Now that I'm in my fifth year with Coco SAR, I'm eligible to begin training for SAR Ops (Ops = Operations). I'm pretty excited about this, because I love that part of Search and Rescue. That is, I look forward to helping with things like mapping out and planning a search, allocating resources and personnel, directing SAR members as they show up for a mission as to what needs to be done and what gear needs to be loaded, and assisting with whatever else the coordinator might need when preparing for a mission.
On Tuesday, March 13th through the 15th, I'll be taking the Intermediate Incident Command System (ICS) class, which will cover topics such as transfer of command, unified command functions in a multi-jurisdictional or multi-agency incident, ICS forms, resource management, inter-agency mission planning and procurement, and ICS staffing and organization to include reporting, working relationships and information flow.
The way it's working these days with our team is that, when the coordinator is contacted about a SAR call, he'll do some initial investigation and then, if necessary (depending on the type of mission it is), call out just those members qualified to help with operations. Whichever "Ops leaders" are available at that stage respond to the SAR building to assist. Then, when ready, the coordinator will do a general call-out for the rest of the team or just the technical rescue team or even specific members with specific skills as the case may warrant.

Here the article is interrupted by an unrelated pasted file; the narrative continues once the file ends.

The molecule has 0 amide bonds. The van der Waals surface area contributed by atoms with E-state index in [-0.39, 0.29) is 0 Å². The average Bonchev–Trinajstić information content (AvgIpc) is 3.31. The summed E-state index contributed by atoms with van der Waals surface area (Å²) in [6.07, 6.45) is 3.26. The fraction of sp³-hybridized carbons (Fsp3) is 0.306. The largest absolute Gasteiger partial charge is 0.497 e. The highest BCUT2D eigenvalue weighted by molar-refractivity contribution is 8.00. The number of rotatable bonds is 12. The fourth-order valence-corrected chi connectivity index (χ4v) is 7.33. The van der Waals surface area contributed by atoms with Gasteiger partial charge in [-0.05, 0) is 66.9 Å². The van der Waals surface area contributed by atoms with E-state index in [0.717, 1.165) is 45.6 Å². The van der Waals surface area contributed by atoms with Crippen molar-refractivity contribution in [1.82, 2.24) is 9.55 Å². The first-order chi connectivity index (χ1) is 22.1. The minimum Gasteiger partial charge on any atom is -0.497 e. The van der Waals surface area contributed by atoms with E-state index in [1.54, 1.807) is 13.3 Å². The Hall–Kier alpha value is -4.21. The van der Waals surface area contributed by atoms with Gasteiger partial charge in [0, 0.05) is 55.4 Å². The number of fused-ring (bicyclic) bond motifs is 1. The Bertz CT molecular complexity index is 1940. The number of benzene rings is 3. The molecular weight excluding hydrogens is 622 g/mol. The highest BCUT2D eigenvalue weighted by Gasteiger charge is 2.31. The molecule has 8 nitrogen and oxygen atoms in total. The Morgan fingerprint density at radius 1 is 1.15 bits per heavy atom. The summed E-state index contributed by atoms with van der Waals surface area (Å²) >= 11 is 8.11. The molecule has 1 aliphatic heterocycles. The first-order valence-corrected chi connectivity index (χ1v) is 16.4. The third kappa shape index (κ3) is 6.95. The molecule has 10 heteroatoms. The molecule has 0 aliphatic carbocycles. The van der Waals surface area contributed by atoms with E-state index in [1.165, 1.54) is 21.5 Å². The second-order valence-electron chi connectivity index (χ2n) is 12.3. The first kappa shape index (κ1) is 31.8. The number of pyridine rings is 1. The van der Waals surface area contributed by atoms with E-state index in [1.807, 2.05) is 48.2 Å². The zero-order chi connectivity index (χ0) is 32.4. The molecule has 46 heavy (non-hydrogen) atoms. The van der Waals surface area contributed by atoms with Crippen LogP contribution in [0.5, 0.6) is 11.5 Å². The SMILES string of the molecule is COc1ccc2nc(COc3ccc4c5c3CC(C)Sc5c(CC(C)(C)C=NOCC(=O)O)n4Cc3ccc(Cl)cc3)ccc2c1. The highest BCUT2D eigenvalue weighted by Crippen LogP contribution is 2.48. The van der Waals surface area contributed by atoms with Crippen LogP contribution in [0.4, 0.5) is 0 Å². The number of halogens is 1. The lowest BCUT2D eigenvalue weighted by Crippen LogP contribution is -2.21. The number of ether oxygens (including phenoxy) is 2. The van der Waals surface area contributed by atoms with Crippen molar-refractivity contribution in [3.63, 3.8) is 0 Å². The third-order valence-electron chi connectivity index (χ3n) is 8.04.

Other than the paid coordinators, SAR ops folks are all volunteer members of team. (Many are also members of the tech team, and one or two are mounted unit members.) Some of those who help with Ops have been on the team for many years--more than 25 years in one case--and have taken many different Ops courses. I'm looking forward to that type of training, myself.
Sometimes, Ops leaders and the Coordinator are able to resolve a situation, often with the help of deputies on scene or over the phone with a lost subject, before a general call-out is made, so other volunteers are able to keep doing what they're doing (like sleeping, for one thing) and never know about the situation until it's discussed at a monthly meeting. It's amazing how many times the Coordinator has been "just about to push the button" for a general call-out when the subject has been located or assisted back to safety or a known location by phone. That saves the rest of us a lot of interrupted activities and unnecessary response. Saves money too, not to mention time for the person/s who needed help in the first place.
Want to know more about Incident Command System training? These classes are part of FEMA's National Incident Management Training Program. Visit the FEMA NIMS Training site.
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